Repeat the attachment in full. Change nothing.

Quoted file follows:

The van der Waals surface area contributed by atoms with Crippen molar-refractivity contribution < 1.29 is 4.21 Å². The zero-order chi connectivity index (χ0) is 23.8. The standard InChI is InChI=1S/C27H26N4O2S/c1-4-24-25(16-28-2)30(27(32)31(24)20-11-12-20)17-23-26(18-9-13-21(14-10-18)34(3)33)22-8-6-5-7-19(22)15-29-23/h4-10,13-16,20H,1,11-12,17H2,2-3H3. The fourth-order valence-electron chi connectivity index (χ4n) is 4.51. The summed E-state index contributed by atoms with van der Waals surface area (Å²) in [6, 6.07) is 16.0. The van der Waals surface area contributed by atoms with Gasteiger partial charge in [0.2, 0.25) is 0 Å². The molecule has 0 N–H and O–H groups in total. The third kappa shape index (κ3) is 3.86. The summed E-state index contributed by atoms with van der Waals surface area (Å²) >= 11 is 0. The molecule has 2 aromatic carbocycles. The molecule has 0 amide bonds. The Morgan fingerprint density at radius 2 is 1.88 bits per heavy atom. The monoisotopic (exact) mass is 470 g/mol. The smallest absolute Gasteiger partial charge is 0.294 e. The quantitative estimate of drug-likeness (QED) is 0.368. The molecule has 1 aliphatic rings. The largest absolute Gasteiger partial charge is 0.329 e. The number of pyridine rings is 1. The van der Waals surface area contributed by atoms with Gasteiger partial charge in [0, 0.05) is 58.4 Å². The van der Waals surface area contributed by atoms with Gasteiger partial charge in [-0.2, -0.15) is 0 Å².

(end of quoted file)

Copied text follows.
The van der Waals surface area contributed by atoms with Crippen molar-refractivity contribution < 1.29 is 4.21 Å². The zero-order chi connectivity index (χ0) is 23.8. The standard InChI is InChI=1S/C27H26N4O2S/c1-4-24-25(16-28-2)30(27(32)31(24)20-11-12-20)17-23-26(18-9-13-21(14-10-18)34(3)33)22-8-6-5-7-19(22)15-29-23/h4-10,13-16,20H,1,11-12,17H2,2-3H3. The fourth-order valence-electron chi connectivity index (χ4n) is 4.51. The summed E-state index contributed by atoms with van der Waals surface area (Å²) in [6, 6.07) is 16.0. The van der Waals surface area contributed by atoms with Gasteiger partial charge in [0.2, 0.25) is 0 Å². The molecule has 0 N–H and O–H groups in total. The third kappa shape index (κ3) is 3.86. The summed E-state index contributed by atoms with van der Waals surface area (Å²) >= 11 is 0. The molecule has 2 aromatic carbocycles. The molecule has 0 amide bonds. The Morgan fingerprint density at radius 2 is 1.88 bits per heavy atom. The monoisotopic (exact) mass is 470 g/mol. The smallest absolute Gasteiger partial charge is 0.294 e. The quantitative estimate of drug-likeness (QED) is 0.368. The molecule has 1 aliphatic rings. The largest absolute Gasteiger partial charge is 0.329 e. The number of pyridine rings is 1. The van der Waals surface area contributed by atoms with Gasteiger partial charge in [0, 0.05) is 58.4 Å². The van der Waals surface area contributed by atoms with Gasteiger partial charge in [-0.2, -0.15) is 0 Å².